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Writing at university: tips and tricks 

  • Of course, scientific writing always respects well-defined rules of the game and each discipline has its editorial codes. So as not to lose sight of the north in this exotic jungle, this blog post gives you three points of reference: the structure, the references, and the “academic style”.


    Structure your work 

    Scientific articles often impress with their density of information, their complexity, and their sophisticated language. But don't panic: most of these posts follow the IMRED scheme, that is, they have a typical structure that includes an introduction, methods, results, and discussion. Written work at the university follows a similar line:

    • introduction
    • theoretical part (literature review, issues)
    • methodological section
    • analytical part (presentation of results, possibly a discussion)
    • conclusion
    • bibliography

    Depending on the discipline and the research carried out, the order of these different chapters may vary. To find out which parts should be in your work, go to the web page of your discipline and/or follow the instructions of your supervisor.


    Quote correctly!

    Giving other authors the credit they deserve for their work is one of the golden rules of science writing. But why is it so important to cite them and how do you go about it?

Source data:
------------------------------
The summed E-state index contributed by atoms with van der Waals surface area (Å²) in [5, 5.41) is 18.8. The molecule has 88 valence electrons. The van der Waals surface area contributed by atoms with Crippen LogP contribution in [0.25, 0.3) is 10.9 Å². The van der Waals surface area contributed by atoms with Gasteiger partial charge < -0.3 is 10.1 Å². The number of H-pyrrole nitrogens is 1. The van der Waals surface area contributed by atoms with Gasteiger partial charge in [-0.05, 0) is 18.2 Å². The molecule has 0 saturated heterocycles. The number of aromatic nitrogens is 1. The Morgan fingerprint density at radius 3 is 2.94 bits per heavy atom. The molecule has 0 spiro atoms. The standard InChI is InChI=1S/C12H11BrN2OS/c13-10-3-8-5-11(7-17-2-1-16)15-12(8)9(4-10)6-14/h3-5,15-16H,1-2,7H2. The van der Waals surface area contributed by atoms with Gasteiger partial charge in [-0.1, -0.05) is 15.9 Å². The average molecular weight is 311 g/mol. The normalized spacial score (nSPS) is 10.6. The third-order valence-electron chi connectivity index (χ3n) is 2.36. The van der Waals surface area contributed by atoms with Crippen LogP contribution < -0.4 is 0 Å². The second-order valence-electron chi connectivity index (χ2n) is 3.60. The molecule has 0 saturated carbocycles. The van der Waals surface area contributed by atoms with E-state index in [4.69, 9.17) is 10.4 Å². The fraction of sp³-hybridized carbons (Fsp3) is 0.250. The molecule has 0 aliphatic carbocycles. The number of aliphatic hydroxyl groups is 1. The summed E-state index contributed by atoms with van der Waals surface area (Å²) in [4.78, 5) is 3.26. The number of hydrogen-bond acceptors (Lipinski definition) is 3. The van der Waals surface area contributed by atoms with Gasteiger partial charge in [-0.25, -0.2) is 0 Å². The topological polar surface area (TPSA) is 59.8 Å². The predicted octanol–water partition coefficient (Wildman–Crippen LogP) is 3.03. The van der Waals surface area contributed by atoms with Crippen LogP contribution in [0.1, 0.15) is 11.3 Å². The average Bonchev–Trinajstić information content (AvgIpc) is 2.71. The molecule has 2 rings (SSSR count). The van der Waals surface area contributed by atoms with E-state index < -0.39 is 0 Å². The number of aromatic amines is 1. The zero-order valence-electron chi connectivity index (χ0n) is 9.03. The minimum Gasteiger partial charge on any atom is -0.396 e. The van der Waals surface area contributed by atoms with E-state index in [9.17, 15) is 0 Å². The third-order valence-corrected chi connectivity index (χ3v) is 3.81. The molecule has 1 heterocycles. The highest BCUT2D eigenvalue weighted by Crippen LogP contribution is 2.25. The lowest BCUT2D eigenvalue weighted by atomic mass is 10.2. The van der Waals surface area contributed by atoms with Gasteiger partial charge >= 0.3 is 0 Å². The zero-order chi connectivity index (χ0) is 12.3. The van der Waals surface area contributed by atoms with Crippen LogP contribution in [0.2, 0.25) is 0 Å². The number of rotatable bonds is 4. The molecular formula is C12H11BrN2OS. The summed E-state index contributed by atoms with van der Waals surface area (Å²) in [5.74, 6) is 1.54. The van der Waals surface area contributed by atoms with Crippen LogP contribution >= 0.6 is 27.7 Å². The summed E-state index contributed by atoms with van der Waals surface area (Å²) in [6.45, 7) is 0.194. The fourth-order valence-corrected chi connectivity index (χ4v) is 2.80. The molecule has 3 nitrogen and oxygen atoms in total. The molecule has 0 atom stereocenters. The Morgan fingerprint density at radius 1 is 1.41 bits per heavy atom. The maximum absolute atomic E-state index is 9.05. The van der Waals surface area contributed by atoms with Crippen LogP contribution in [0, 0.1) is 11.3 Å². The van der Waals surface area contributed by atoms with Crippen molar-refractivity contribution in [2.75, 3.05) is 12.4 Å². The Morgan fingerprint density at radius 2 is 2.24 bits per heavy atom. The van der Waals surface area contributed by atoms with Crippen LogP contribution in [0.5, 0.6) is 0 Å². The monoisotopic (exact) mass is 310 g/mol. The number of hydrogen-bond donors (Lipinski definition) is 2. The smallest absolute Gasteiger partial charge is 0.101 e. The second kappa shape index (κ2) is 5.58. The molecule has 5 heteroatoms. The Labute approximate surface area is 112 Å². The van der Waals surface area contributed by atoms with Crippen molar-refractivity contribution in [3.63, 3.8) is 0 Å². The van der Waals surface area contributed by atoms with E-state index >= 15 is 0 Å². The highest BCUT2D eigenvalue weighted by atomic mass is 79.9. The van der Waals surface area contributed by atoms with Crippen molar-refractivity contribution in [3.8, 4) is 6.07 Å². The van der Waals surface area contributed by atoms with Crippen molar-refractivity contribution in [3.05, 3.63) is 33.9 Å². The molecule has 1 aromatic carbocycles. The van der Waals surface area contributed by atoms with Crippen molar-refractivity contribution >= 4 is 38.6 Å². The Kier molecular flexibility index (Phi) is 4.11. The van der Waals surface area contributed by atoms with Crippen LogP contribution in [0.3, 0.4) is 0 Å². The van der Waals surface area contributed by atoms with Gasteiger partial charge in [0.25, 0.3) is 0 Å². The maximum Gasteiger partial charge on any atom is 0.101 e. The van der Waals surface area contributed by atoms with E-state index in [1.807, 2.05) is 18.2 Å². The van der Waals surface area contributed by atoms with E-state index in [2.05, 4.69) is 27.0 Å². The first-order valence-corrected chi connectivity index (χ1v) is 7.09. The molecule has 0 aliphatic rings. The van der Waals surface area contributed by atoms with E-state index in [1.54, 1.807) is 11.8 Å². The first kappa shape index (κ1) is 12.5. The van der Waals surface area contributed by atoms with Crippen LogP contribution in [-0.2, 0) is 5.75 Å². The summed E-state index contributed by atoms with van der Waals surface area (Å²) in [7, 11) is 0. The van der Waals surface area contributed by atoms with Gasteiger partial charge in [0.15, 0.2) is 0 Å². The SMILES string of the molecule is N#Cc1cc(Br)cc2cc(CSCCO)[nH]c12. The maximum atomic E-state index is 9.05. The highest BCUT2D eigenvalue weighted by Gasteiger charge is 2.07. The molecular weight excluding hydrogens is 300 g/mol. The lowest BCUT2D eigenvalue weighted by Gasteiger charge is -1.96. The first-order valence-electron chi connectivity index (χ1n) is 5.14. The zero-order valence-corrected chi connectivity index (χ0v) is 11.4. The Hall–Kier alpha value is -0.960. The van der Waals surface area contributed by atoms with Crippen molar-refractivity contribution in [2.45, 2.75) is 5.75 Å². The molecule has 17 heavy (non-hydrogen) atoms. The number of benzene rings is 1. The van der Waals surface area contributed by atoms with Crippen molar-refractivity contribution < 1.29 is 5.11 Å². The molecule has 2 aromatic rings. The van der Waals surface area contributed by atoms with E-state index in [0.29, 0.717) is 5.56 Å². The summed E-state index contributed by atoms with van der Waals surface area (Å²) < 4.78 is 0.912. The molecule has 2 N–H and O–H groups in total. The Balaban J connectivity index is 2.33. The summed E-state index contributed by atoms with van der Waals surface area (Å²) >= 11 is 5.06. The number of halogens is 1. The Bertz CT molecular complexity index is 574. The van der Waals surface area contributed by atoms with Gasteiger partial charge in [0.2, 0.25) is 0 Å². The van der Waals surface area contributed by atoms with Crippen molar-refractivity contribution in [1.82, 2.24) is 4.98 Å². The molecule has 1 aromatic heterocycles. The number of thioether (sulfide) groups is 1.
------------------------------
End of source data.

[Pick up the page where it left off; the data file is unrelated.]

Using references helps situate your work in the larger context of your discipline. Thanks to these sources, the origin of your arguments is accessible at any time and in complete transparency. It also ensures knowledge sharing with all members of the same discourse community. Moreover, if you do not cite the references correctly, you risk being accused of plagiarism!


    All research work, therefore, includes a bibliography listing the books, articles, and other documents used. It is normally placed after the conclusion. The presentation of these references must be precise, follow the codes of your discipline (see the site of your discipline) and remain the same throughout the work.


    Develop your jargon

    And what about the “academic style” that characterizes these publications? Do you think that a scientific text should use complicated and difficult-to-access language? Not at all! Fondanèche (2009: 87) sums up very well the very essence of academic language: “(&hellip far from all the verbiage and all the jargons which are prose from specialists to specialists, the“ university-style ”consists of explaining in writing complex things, as simply as possible, as clearly as possible ”.To find this clarity, you can start to develop your "own jargon" (Wolfsberger 2016): write the first draft of your text as if you were giving a presentation to your colleagues at university. Then revise this first draft to arrive at a style that is sustained, simple, and clear.

    And now, take the treasure of these few marbles and… start writing serenely on a topic which is close to your heart.